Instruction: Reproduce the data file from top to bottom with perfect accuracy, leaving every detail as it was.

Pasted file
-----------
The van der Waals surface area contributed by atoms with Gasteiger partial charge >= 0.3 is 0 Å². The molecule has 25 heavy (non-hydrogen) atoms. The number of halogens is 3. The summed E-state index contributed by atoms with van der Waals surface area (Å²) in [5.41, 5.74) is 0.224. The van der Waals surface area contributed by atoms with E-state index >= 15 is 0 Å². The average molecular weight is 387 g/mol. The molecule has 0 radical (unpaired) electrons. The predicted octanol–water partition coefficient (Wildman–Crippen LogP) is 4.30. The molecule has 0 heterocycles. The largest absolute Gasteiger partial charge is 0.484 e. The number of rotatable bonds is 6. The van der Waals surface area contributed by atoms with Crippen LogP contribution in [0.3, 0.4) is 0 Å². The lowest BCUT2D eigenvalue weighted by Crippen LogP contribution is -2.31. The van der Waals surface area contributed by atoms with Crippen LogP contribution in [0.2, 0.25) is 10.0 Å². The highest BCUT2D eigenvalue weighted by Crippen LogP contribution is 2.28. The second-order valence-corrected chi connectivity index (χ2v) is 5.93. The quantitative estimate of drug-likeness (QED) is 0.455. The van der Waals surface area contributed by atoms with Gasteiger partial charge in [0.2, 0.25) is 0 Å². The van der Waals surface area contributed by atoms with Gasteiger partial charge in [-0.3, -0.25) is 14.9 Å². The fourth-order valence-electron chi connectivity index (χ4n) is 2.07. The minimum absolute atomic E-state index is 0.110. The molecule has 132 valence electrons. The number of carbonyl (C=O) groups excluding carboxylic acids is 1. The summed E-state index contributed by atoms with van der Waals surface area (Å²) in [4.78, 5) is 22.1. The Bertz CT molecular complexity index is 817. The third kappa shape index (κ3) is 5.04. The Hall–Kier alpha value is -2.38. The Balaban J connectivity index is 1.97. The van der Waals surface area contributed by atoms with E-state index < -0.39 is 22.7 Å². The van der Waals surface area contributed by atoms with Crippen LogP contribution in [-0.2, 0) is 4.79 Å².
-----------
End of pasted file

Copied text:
The van der Waals surface area contributed by atoms with Gasteiger partial charge >= 0.3 is 0 Å². The molecule has 25 heavy (non-hydrogen) atoms. The number of halogens is 3. The summed E-state index contributed by atoms with van der Waals surface area (Å²) in [5.41, 5.74) is 0.224. The van der Waals surface area contributed by atoms with E-state index >= 15 is 0 Å². The average molecular weight is 387 g/mol. The molecule has 0 radical (unpaired) electrons. The predicted octanol–water partition coefficient (Wildman–Crippen LogP) is 4.30. The molecule has 0 heterocycles. The largest absolute Gasteiger partial charge is 0.484 e. The number of rotatable bonds is 6. The van der Waals surface area contributed by atoms with Crippen LogP contribution in [0.3, 0.4) is 0 Å². The lowest BCUT2D eigenvalue weighted by Crippen LogP contribution is -2.31. The van der Waals surface area contributed by atoms with Crippen LogP contribution in [0.2, 0.25) is 10.0 Å². The highest BCUT2D eigenvalue weighted by Crippen LogP contribution is 2.28. The second-order valence-corrected chi connectivity index (χ2v) is 5.93. The quantitative estimate of drug-likeness (QED) is 0.455. The van der Waals surface area contributed by atoms with Gasteiger partial charge in [0.2, 0.25) is 0 Å². The van der Waals surface area contributed by atoms with Gasteiger partial charge in [-0.3, -0.25) is 14.9 Å². The fourth-order valence-electron chi connectivity index (χ4n) is 2.07. The minimum absolute atomic E-state index is 0.110. The molecule has 132 valence electrons. The number of carbonyl (C=O) groups excluding carboxylic acids is 1. The summed E-state index contributed by atoms with van der Waals surface area (Å²) in [4.78, 5) is 22.1. The Bertz CT molecular complexity index is 817. The third kappa shape index (κ3) is 5.04. The Hall–Kier alpha value is -2.38. The Balaban J connectivity index is 1.97. The van der Waals surface area contributed by atoms with E-state index < -0.39 is 22.7 Å². The van der Waals surface area contributed by atoms with Crippen LogP contribution in [-0.2, 0) is 4.79 Å².